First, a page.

How to Write a Secret Code for Kids

    Step 2. Choose your Key. Our Key is 7. Count over 7 letters from the letter A, and begin your Substitution Alphabet below the 7th letter.

  • Now write the letter A directly beneath the letter G.  This will be known as your Substitution Alphabet line.
  • Continue writing the remaining letters of the alphabet until you get to the end of the Standard Alphabet.  (In our example, the letter is written directly underneath the letter Z.)
  • Now go back to the beginning of the alphabet and write the next letter in your Substitution Alphabet directly under the letter A in the Standard alphabet.  Continue filling out the rest of the alphabet.
  • Now you are ready to begin encrypting your message!
How to Write a Secret Code for Kids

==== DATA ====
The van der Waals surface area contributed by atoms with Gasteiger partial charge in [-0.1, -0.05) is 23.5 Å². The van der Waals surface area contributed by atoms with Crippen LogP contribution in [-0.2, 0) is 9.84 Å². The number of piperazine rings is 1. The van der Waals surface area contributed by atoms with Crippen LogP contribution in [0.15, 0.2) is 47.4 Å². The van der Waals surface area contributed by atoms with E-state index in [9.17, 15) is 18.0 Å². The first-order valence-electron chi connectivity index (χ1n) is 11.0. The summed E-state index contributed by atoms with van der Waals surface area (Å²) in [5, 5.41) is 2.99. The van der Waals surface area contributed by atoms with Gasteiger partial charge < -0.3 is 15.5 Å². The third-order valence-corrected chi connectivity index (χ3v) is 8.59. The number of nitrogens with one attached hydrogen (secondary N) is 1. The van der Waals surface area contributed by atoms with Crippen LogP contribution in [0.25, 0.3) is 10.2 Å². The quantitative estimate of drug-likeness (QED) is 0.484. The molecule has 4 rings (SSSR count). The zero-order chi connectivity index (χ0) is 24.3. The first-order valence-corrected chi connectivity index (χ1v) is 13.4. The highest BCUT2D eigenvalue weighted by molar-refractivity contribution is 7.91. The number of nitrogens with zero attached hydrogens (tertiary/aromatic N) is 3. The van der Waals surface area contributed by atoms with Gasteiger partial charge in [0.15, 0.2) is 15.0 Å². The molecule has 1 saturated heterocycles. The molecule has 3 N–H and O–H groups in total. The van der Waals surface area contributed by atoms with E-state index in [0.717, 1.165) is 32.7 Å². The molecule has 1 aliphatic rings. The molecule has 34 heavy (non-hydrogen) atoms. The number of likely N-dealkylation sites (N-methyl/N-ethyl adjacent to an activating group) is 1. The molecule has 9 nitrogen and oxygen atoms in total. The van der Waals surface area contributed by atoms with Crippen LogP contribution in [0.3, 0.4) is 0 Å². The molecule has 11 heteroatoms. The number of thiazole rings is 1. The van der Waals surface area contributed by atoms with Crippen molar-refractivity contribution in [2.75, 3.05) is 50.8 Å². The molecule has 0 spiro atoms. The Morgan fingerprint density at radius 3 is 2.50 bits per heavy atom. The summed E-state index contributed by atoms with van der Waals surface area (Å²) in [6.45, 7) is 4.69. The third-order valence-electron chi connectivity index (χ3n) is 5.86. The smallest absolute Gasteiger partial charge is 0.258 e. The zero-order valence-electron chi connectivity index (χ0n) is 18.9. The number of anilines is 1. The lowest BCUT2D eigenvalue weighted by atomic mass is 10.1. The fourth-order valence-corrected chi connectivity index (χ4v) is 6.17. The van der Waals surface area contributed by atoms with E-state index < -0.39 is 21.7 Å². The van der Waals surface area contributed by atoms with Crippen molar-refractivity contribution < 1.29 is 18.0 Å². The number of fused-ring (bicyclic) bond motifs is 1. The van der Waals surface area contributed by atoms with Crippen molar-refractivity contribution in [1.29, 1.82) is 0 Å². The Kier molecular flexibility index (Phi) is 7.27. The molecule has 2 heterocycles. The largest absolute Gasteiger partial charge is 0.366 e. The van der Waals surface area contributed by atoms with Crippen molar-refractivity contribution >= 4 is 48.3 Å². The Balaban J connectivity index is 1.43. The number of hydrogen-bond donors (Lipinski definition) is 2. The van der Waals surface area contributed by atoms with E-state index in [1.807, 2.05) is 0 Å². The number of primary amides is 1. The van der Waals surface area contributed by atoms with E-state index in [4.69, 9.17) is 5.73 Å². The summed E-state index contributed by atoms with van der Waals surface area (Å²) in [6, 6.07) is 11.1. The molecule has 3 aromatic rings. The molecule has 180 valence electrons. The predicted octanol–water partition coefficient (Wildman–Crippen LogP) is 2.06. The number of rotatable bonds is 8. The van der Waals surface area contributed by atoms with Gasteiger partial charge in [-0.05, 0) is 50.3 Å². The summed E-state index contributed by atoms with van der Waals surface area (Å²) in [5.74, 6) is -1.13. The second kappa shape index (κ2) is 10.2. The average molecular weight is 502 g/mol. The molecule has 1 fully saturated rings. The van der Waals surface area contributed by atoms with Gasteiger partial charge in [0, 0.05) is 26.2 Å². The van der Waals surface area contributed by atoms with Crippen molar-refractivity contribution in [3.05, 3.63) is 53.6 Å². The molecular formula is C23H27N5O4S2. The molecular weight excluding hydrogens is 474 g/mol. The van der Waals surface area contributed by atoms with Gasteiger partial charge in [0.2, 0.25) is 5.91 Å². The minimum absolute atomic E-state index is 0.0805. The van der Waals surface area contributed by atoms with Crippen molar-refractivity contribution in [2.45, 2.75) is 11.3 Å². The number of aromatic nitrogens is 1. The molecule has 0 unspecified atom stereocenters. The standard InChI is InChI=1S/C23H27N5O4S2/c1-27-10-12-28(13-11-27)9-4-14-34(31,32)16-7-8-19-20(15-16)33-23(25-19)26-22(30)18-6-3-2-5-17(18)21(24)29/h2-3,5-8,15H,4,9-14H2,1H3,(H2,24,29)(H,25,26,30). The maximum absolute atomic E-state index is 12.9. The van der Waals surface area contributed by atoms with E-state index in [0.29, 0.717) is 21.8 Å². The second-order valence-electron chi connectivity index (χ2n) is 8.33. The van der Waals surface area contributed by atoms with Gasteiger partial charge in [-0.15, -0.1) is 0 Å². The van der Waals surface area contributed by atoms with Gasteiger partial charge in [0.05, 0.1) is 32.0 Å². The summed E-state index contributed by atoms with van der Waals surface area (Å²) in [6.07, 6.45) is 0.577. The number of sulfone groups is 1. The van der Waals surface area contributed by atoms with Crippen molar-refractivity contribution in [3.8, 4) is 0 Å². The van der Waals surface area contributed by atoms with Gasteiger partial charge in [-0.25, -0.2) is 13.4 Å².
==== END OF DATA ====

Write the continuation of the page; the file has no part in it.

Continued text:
Step 3. Finish filling in your Substitution Alphabet and you can now use your secret code!

To encrypt your message, simply locate the real letters of your word on the Standard Alphabet line and substitute the letter directly below it from your Substitution Alphabet Line.  Continue working through your message substituting the real letters with the letters from your cipher.

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A Sweet Home Science Experiment for Kids – Rock Candy

Old fashioned rock candy is as fun to make as it to eat.  In doing this experiment, you’ll experience first hand the properties of saturated and unsaturated solutions and the effect that heat has on both.  While there may be more exciting at home science experiments for kids, this one is definitely the sweetest.

Rock Candy Science Experiment for kids

Create your own Rock Candy in this simple science experiment for kids.

For this kids science experiment you will need:

  • a clean wooden skewer
  • a clothespin
  • 1 cup of  water
  • approximately 3 cups of sugar
  • a tall narrow glass jar
  • An adult to help you because this experiment uses extremely hot liquids.